The French expedition of 1801 brought Nicholas Baudin, to the coast of Western Australia. Baudin named Geographe Bay and Cape Naturaliste after his vessels, Le Géographe and Le Naturaliste. The river Vasse after Thomas Vasse, a sailor who was lost overboard and believed drowned.
Busselton was one of the earliest settlements in Western Australia. It was first settled by the Bussell family after John Garrett Bussell discovered superior farm land in the area. The Bussells moved to the area in 1834, establishing a cattle station which they named Cattle Chosen.
The present name of Busselton derives from the Bussell family. It was first officially used in June 1835.
The original townsite was planned for Wonnerup, an area which was considered too wet and low lying. The Surveyor General of the day, John Septimus Roe recommended the present area.
Being in close proximity to the tall timber country, Busselton soon established itself as a leading port. In 1850 timber was being exported and this was followed by agricultural exports in 1858. A whaling industry was developed as American whalers realised that Geographe Bay was an abundant source of whales.
Jetties for these exports were built at Wonnerup, Busselton and Quindalup. Of these, only the Busselton Jetty remains. At nearly 2000 metres in length, this is one of the longest timber jetty structures in the world and has become the iconic symbol for Busselton.
Today the main industries in the Busselton area are dairying, beef cattle, sheep, wine, mining, timber, fishing, light industrial and tourism.
Busselton Jetty History
The Busselton Jetty is the longest wooden jetty in the southern hemisphere, stretching almost 2 km out to sea and was built over a 95 year period beginning in 1865. The Jetty was the export point for the timber, whale and agricultural products with its growing length dictated by the increasingly shallow waters of Geographe Bay.
The first part of the jetty (176m) was built by Henry Yelverton for the princely sum of 180 pounds and was completed in 1865.
early 1870’s the Jetty was becoming inadequate as waters were
too shallow for the ships. In 1872 the first of numerous extensions
was made to the jetty due to the continual build up of sand in the
bay with the final length of the jetty reached in 1960.
The immense variety of fish and other marine species as well as the magnificent display of coloured corals, is a magnet for snorkellers, divers and for local fisherpersons trying their luck with the “:catch of the day”.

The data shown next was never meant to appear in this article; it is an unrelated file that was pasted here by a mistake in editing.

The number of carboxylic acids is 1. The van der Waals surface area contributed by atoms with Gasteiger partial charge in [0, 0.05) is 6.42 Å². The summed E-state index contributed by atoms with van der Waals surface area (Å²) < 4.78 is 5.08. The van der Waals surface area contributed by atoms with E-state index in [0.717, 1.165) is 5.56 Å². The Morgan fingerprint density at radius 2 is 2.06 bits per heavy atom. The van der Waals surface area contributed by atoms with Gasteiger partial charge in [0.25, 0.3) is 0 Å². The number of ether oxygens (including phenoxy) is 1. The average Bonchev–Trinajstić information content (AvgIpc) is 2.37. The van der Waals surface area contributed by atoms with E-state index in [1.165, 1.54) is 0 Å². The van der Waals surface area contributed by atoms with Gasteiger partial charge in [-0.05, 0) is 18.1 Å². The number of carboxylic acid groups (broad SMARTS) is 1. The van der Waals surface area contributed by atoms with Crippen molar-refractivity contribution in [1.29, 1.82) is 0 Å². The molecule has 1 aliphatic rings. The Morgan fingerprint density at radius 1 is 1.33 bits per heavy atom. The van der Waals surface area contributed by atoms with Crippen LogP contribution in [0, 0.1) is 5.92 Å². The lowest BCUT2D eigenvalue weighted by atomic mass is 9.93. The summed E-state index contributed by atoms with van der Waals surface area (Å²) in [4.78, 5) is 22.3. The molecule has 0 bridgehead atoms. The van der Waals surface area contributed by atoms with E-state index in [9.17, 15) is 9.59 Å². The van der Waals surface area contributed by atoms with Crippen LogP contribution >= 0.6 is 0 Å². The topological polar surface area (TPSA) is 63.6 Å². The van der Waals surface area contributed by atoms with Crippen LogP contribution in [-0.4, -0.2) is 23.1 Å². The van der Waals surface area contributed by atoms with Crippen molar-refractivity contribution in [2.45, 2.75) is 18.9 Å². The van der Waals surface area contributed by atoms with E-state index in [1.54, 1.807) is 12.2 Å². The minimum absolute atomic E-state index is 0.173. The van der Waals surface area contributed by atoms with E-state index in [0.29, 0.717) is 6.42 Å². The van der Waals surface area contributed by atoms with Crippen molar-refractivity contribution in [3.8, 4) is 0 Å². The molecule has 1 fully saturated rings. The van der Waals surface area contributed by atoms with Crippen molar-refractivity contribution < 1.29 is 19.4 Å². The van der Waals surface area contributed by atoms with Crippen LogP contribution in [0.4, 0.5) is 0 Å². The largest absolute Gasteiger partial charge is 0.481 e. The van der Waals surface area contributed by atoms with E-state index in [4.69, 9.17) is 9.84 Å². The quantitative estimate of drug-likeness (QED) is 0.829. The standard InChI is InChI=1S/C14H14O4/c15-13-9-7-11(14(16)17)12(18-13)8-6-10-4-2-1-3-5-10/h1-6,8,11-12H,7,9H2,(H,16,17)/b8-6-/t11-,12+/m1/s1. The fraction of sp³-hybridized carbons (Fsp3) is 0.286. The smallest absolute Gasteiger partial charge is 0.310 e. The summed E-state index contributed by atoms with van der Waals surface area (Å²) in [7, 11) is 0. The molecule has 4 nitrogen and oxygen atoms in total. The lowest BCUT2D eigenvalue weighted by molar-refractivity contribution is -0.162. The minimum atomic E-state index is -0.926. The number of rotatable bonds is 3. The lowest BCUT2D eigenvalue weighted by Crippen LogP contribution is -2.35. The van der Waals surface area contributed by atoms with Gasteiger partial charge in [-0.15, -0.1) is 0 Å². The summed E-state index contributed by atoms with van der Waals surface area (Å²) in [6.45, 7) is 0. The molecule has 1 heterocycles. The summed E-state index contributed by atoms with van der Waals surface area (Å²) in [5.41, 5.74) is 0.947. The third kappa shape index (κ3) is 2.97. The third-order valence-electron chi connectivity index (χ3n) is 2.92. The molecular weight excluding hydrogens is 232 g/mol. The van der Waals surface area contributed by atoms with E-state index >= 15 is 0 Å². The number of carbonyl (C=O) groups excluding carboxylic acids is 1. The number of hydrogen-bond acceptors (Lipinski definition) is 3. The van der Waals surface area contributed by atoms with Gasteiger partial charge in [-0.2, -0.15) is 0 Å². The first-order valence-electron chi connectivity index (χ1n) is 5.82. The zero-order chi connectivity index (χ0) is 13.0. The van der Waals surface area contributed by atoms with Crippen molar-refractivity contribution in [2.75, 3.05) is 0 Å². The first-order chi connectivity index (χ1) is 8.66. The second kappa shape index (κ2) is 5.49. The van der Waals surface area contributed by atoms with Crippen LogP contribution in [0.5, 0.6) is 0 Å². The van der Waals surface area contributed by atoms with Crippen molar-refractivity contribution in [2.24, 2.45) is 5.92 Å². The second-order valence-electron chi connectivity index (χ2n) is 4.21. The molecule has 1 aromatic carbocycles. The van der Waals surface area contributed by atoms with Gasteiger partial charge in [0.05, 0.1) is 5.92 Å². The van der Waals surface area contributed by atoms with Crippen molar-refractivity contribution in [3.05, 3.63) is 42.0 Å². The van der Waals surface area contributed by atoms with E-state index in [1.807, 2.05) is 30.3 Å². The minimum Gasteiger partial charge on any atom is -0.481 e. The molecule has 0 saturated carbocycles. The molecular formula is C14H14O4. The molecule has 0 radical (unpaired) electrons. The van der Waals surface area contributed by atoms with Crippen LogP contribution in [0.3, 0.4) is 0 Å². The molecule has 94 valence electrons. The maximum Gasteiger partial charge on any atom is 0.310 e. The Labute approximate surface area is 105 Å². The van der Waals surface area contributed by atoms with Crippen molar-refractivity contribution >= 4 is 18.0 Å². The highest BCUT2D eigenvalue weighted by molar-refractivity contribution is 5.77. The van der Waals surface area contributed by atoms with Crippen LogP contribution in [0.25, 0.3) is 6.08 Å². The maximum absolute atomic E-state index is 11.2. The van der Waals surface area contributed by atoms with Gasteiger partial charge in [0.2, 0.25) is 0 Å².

The Interpretive Centre, which opened in April 2001, houses a museum which allows visitors to learn about the Jetty’s past and future. There are changing exhibits of art, history and the marine environment. Unique souvenirs are available for purchase including timber products hand crafted from recycled jetty timbers. Under water marine life can also be viewed on Marine Cam.
The Underwater Observatory was opened in December 2003 after 10 years of planning and fund raising. Situated towards the end of the Jetty, it is one of Western Australia’s foremost eco-attractions. Up to 40 people at a time can view over 300 species of marine life which live 8 metres below Geographe Bay.
Busselton Heritage Park and Trail
Starting at corner of Peel Terrace and Causeway Road, the Heritage Park and Trail features a range of sculptures which aim to link the past and present. The Heritage Trail also includes the Aboriginal Interpretive Gardens, the Ballarat Steam Engine, St Mary’s Anglican Church and the Pioneer Cemetery. A free map is available from the Busselton and Dunsborough Visitor Centres.
"The Ballarat" Loco
was the first steam locomotive built in WA in 1871 at the cost of
800 pounds. It ran between Yoganup and Wonnerup hauling
timbers mainly used in the construction of the Jetty more than
St Mary’s Anglican Church
Mary’s Anglican Church, the oldest stone church in WA, is
constructed of limestone, jarrah and has a sheoak shingle
roof. Built in 1844 for early sttlers, it was consecrated in
1848. The graveyard contains many pioneer graves, including
that of the original settler of the area, John G Bussell.
The cemetery, which is situated on the corner of Marine Terrace and Stanley Street, has over 1,000 graves of many of the district’s early settlers.
Busselton Historic Museum
The Busselton Historic Museum is located in the Old Butter Factory (1918 – 1974) which was used as a creamery as well as supplying ice for the town. There are interesting displays of old photographs, antique clothing and furniture, farm machinery and butter and cheese making artifacts as well as a fully furnished Group house and school.
The Museum is open daily from 2 – 5 pm (closed Tuesdays) and there is an entry fee.
Courthouse Arts Centre
Built in 1854, the Old Courthouse complex was Busselton’s first centre for dispensing the law. The original building consisted of a courtroom, jail cells, post office, sergeant’s quarters and bond store. Nowadays, the building is in the process of being restored and is used for art classes, workshops and the ArtGeo Gallery, with the jail cells as a grim reminder of its past.
The Complex is open daily.
early colonial farmhouse and dairy has been beautifully restored
and is surrounded by pretty gardens. Newtown House now has a
restaurant and bed and breakfast accommodation.
The Wonnerup House Settlement was first settled by the Layman family in 1834 and gives us an important insight into early farming methods and lifestyle. The original house (later converted to a dairy) was built in 1837 and Wonnerup Homestead was built in 1859. These buildings, as well as a kitchen, stables, blacksmith, teacher’s house and school have all been carefully restored with many original items and furniture displayed.
Wonnerup House Settlement is located 10 km north of Busselton and
is open daily (closed Monday and Tuesday) from 10 am –
4pm. There is an entry fee.